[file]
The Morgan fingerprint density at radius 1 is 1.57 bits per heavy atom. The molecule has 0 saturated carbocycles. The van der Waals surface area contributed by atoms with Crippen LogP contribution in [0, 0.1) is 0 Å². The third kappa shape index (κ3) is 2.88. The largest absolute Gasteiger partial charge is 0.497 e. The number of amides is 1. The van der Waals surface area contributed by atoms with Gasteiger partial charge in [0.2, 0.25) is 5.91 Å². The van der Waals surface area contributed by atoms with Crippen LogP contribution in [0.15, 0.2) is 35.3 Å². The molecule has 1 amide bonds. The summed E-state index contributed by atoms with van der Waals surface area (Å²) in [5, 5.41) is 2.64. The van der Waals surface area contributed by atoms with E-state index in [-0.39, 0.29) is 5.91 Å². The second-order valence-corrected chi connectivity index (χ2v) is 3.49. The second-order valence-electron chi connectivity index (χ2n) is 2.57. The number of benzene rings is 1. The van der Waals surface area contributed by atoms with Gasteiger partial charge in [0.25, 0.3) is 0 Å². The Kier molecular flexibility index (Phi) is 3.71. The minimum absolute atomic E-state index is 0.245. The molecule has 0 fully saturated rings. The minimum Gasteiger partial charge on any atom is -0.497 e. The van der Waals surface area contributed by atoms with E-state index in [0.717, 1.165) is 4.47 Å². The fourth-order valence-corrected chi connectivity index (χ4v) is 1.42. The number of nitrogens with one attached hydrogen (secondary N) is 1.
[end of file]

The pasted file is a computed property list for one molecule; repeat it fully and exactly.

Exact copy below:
The Morgan fingerprint density at radius 1 is 1.57 bits per heavy atom. The molecule has 0 saturated carbocycles. The van der Waals surface area contributed by atoms with Crippen LogP contribution in [0, 0.1) is 0 Å². The third kappa shape index (κ3) is 2.88. The largest absolute Gasteiger partial charge is 0.497 e. The number of amides is 1. The van der Waals surface area contributed by atoms with Gasteiger partial charge in [0.2, 0.25) is 5.91 Å². The van der Waals surface area contributed by atoms with Crippen LogP contribution in [0.15, 0.2) is 35.3 Å². The molecule has 1 amide bonds. The summed E-state index contributed by atoms with van der Waals surface area (Å²) in [5, 5.41) is 2.64. The van der Waals surface area contributed by atoms with E-state index in [-0.39, 0.29) is 5.91 Å². The second-order valence-corrected chi connectivity index (χ2v) is 3.49. The second-order valence-electron chi connectivity index (χ2n) is 2.57. The number of benzene rings is 1. The van der Waals surface area contributed by atoms with Gasteiger partial charge in [0.25, 0.3) is 0 Å². The Kier molecular flexibility index (Phi) is 3.71. The minimum absolute atomic E-state index is 0.245. The molecule has 0 fully saturated rings. The minimum Gasteiger partial charge on any atom is -0.497 e. The van der Waals surface area contributed by atoms with E-state index in [0.717, 1.165) is 4.47 Å². The fourth-order valence-corrected chi connectivity index (χ4v) is 1.42. The number of nitrogens with one attached hydrogen (secondary N) is 1.